To claim the deduction from a donation to a PBO, you will need to upload your Section 18A certificate when doing your eFiling, making sure that the certificate includes the PBO’s reference number, date of receipt of the donation, the name and address of the donor, and the amount or nature of the donation.

(ii) Category 2 exemptions

In respect of a taxpayer who is not a natural person, such as companies and trusts, the donation of casual gifts up to the value of R10 000 per year of assessment are exempt from tax.

(iii) Category 3 exemptions

From a financial planning perspective, it is important for individuals to understand the legislation relating to donations made by natural persons. The first R100 000 of donations made by an individual in a year of assessment is free from donations tax, whereafter donations tax is payable at the application rate. So, if you’re planning to help your children purchase their first property by contributing towards a deposit, you will need to take this threshold into account to ensure that you don’t end up paying tax unnecessarily. It is also advisable to reduce any agreement to writing so that there is a record of whether the money was intended as a gift or a loan. Donations tax will also apply in circumstances where you sell a property to someone at a discounted price, with the difference between the market value and the sale price being subject to tax.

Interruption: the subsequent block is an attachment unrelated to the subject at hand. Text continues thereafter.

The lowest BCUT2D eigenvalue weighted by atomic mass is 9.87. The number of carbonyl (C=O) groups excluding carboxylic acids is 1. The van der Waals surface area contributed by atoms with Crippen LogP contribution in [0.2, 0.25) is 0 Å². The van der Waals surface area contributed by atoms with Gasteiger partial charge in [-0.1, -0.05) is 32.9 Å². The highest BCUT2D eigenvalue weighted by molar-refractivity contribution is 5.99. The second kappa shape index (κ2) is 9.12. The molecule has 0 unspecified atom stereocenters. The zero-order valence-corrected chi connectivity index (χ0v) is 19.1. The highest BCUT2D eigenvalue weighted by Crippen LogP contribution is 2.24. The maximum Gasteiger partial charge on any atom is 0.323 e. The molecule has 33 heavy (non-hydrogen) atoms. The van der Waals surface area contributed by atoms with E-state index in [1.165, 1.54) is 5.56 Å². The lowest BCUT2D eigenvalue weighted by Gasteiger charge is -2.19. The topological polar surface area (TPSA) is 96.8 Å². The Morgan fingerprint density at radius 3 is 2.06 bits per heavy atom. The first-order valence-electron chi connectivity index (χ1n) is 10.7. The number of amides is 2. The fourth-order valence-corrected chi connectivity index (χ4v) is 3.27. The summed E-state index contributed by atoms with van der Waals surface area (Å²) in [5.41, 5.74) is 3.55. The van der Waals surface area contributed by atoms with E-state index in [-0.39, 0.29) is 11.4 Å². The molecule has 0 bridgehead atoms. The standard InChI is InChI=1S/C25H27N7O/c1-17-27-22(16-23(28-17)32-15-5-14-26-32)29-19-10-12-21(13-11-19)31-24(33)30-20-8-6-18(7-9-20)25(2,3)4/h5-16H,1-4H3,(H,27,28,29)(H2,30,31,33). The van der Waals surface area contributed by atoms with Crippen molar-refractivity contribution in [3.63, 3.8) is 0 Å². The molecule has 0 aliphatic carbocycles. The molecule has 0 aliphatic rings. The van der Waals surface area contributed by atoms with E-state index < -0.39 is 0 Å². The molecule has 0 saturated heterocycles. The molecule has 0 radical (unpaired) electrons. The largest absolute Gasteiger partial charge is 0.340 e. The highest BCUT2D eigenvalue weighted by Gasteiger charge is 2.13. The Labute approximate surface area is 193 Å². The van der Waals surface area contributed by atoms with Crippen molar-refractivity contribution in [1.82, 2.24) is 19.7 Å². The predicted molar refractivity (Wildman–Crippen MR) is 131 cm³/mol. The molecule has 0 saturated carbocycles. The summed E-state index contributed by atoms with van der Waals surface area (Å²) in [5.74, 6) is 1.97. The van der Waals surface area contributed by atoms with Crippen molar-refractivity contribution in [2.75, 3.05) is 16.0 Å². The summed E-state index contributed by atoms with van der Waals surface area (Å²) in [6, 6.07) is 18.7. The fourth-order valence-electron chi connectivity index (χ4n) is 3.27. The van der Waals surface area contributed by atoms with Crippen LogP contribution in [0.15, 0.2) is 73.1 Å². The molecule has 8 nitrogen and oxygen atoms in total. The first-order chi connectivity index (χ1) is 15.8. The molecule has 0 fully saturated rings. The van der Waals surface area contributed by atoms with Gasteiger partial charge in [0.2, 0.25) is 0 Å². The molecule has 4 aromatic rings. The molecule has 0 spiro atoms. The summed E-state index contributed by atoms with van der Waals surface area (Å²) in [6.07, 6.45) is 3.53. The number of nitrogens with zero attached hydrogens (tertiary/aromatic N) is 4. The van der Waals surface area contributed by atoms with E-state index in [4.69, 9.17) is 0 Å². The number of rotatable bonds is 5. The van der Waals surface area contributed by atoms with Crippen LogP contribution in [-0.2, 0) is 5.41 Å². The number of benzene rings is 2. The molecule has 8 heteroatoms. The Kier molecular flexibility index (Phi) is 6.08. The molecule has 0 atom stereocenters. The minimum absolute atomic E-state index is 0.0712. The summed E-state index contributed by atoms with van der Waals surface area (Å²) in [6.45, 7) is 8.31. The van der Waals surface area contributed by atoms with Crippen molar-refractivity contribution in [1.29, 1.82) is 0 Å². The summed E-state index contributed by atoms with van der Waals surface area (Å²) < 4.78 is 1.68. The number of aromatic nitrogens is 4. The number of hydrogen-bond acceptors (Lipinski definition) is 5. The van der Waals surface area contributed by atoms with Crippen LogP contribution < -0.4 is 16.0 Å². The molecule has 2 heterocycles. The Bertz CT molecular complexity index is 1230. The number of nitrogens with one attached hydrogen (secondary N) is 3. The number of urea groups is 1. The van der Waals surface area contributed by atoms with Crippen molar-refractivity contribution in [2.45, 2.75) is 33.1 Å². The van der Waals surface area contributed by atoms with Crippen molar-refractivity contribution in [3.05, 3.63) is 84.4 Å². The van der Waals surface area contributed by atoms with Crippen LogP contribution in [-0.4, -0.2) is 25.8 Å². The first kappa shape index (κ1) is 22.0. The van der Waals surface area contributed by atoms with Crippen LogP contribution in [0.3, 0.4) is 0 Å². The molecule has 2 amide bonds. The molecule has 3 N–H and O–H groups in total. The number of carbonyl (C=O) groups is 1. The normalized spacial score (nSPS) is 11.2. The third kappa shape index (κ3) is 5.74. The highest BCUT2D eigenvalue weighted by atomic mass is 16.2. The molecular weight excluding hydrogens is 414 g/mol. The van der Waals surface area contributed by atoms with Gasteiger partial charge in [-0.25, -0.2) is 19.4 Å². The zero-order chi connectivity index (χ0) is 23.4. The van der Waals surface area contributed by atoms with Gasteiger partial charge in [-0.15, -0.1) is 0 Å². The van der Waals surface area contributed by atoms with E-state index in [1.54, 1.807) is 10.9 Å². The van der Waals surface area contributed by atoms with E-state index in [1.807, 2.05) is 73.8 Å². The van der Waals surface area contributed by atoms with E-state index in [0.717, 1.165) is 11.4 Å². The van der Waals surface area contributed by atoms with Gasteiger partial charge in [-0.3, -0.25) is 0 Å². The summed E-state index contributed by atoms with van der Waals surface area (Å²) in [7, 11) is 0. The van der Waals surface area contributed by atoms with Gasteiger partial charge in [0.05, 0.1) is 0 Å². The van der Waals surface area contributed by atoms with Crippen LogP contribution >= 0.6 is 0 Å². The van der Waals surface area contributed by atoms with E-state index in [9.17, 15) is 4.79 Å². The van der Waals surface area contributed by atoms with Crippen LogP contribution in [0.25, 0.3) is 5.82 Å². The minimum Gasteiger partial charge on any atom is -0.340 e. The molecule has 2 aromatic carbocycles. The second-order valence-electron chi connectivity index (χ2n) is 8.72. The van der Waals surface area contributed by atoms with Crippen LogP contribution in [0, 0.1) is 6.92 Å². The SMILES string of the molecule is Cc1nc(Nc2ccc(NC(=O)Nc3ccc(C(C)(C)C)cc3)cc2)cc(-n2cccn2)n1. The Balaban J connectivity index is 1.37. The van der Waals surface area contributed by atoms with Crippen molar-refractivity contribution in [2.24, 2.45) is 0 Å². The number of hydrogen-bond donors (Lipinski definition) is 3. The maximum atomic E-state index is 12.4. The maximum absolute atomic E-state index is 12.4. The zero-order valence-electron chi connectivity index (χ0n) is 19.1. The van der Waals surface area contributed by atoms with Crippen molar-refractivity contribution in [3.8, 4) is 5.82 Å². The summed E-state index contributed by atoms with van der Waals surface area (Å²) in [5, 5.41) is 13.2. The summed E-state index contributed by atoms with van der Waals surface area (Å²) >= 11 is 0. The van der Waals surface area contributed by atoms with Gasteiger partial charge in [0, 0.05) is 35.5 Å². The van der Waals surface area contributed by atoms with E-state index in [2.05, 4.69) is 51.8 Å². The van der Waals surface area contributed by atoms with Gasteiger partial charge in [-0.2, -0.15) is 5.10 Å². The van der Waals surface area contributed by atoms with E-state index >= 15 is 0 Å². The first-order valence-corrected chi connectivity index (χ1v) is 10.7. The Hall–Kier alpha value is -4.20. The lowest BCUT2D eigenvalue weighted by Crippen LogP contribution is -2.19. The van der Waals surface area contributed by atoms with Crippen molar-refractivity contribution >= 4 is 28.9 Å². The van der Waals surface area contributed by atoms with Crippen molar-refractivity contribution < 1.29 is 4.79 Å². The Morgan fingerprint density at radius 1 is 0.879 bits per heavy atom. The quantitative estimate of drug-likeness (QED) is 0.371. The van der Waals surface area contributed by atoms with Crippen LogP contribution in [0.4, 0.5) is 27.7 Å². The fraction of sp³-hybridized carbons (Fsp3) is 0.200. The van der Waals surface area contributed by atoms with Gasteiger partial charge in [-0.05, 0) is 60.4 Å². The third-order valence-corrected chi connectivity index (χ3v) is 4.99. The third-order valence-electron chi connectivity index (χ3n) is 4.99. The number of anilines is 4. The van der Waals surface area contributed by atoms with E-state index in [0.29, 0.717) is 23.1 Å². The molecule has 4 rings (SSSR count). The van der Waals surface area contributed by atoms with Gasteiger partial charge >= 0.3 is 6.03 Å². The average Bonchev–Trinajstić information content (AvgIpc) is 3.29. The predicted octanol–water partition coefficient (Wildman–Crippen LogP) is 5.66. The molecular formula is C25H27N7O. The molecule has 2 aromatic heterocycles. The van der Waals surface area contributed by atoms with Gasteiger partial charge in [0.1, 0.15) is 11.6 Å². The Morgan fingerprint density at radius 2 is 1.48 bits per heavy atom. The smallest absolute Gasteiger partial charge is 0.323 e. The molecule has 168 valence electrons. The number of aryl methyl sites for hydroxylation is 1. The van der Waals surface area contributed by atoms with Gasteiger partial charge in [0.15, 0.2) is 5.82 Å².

(iv) Category 4

Donations made by a natural person in respect of the bona fide maintenance of a person are also exempt from donations tax and, while there is currently no limit on what can be spent in terms of maintenance, the exemption is limited to what the Sars Commissioner deems reasonable.

Who pays donations tax and how?